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News For and About Kids

Key: Meeting M      Journal J      Funder F

Showing releases 1061-1070 out of 1115.

<< < 102 | 103 | 104 | 105 | 106 | 107 | 108 | 109 | 110 | 111 > >>

Public Release: 28-Feb-2005
Genome Research
'Venom doc' tracks down snake bioweapons
Bryan Grieg Fry, Ph.D., a scientist from the University of Melbourne, Australia, has conducted the first comprehensive analysis of the origin and evolution of snake venom toxin proteins. His results are reported in the March issue of the journal Genome Research.

Contact: Maria A. Smit
smit@cshl.edu
516-422-4013
Cold Spring Harbor Laboratory

Public Release: 25-Feb-2005
Nature
New dinosaur raptor found; First in Southern Hemisphere
Scientists at Ohio State University and the Argentine Museum of Natural History have identified a new species of raptor dinosaur from fossils found in Patagonia -- the very southern tip of South America. It is the first raptor ever found in the Southern Hemisphere, but compared to other raptors, Neuquenraptor argentinus wasn't much of a standout.
National Geographic Society

Contact: Diego Pol
Dpol@mbi.osu.edu
614-292-6159
Ohio State University

Public Release: 25-Feb-2005
Growth in the sea comes down to a struggle for iron
Injecting iron into some major regions of the oceans can stimulate the growth of diatoms and other phytoplankton, but something odd occurs as these tiny marine plants continue to grow. They begin to starve in the midst of plenty, acting as though iron is in short supply. It could be that iron sets off a kind of chemical warfare in the marine ecosystem.
National Science Foundation, US Department of Energy

Contact: Mark Wells
mlwells@maine.edu
207-581-4322
University of Maine

Public Release: 24-Feb-2005
Astronomy & Astrophysics
Black Holes in a radar trap
Researchers, using the x-ray satellite XMM-Newton, measure velocities near the speed of light in the vicinity of cosmic mass monsters.

Contact: Prof. Dr. Gunther Hasinger
grh@xray.mpe.mpg.de
49-893-000-03401
Max-Planck-Gesellschaft

Public Release: 23-Feb-2005
Proceedings of the National Academy of Sciences
Termites feed through good vibrations
CSIRO entomologist Theo Evans says laboratory experiments have found that termites use their ability to detect vibrations to determine which food source is most suitable. The termites can also detect how the vibrations are made. This ability could be likened to a form of sonar.
Commonwealth Scientific and Industrial Research Organization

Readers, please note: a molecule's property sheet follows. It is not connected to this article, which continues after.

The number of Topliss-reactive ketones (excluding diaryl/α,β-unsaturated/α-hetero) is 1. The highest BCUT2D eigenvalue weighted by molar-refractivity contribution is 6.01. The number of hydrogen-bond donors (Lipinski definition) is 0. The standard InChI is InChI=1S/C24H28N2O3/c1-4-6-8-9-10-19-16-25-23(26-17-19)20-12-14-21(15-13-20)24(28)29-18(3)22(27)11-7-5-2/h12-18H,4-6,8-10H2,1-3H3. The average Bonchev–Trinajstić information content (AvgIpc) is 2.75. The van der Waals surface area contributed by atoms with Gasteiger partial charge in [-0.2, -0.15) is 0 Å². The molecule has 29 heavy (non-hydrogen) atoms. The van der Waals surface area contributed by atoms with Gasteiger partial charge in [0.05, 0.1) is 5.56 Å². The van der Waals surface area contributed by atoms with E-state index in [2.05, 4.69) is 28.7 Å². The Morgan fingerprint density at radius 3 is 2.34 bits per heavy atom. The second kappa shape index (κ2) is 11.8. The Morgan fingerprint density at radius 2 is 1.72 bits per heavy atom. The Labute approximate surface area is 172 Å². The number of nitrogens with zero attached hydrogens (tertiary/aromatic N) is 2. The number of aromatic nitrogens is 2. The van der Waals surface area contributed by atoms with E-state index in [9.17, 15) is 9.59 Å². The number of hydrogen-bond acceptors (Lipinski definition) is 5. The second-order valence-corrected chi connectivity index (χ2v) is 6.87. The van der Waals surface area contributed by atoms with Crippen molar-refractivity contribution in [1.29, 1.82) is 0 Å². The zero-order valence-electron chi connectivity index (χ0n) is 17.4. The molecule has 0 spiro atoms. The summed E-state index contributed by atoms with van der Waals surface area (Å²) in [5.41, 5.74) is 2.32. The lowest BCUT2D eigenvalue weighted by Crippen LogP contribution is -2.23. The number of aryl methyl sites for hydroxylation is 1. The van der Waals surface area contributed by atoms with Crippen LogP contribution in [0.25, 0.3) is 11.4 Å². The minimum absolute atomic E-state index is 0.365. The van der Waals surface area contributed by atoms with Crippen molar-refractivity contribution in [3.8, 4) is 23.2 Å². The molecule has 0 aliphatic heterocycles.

Contact: Theo Evans
theo.evans@csiro.au
61-262-464-195
CSIRO Australia

Public Release: 23-Feb-2005
ESA's comet chaser to fly by Earth
ESA's comet-chaser Rosetta will make a fly-by of planet Earth on 4 March 2005, and sky watchers should be able to see it with telescopes or binoculars if the sky is clear!

Contact: Gerhard Schwehm
Gerhard.Schwehm@esa.int
31-715-653-539
European Space Agency

Public Release: 23-Feb-2005
American Journal of Preventive Medicine
A safer route to school makes children more likely to walk and bike, study shows
A state program designed to make children's routes to school safer may actually be encouraging kids to walk or bike to school more often -- something that's good for their health.
University of California Transportation Center, California Department of Transportation

Contact: Christine Byrd
cbyrd@uci.edu
949-824-9055
University of California - Irvine

Public Release: 23-Feb-2005
Nature
Scientists discover why the North Pole is frozen
Ice has been building up in the Arctic for 2.7 million years. Until now, no-one has been able to prove what mechanism brought about this accumulation of ice. However, a team of international scientists led by Antoni Rosell, a researcher for the Universitat AutÚnoma de Barcelona, and Gerald H. Haug of the Potsdam Institute for Climate Impact Research (Germany) has discovered the mechanism that set off the accumulation of ice.

Contact: Antoni Rosell
antoni.rosell@uab.es
34-935-813-583
Universitat Autonoma de Barcelona

Public Release: 23-Feb-2005
Polar expedition contributes to ESA's ice mission CryoSat
In a few days, a three-man scientific expedition called Pole Track is to embark upon a gruelling 1000 km trek across the frozen Arctic to collect valuable data for climate-change research. Throughout the demanding two-month expedition, the team will also take thousands of snow depth measurements in support of ESA's CryoSat mission.

Contact: Malcolm Davidson
Malcolm.Davidson@esa.int
31-715-655-957
European Space Agency

Public Release: 22-Feb-2005
ESA Mars Science Conference
Nature
Frozen sea discovered near Martian equator from 3D images of Mars Express
The discovery, by an international team of scientists led by University College London (UCL), the Open University (OU), and the Free University of Berlin, of a frozen sea close to the equator of Mars has brought the possibility of finding life on Mars one step closer.

Contact: Leslie Bell
l.bell@adm.ucl.ac.uk
44-207-679-7678
University College London

Showing releases 1061-1070 out of 1115.

<< < 102 | 103 | 104 | 105 | 106 | 107 | 108 | 109 | 110 | 111 > >>

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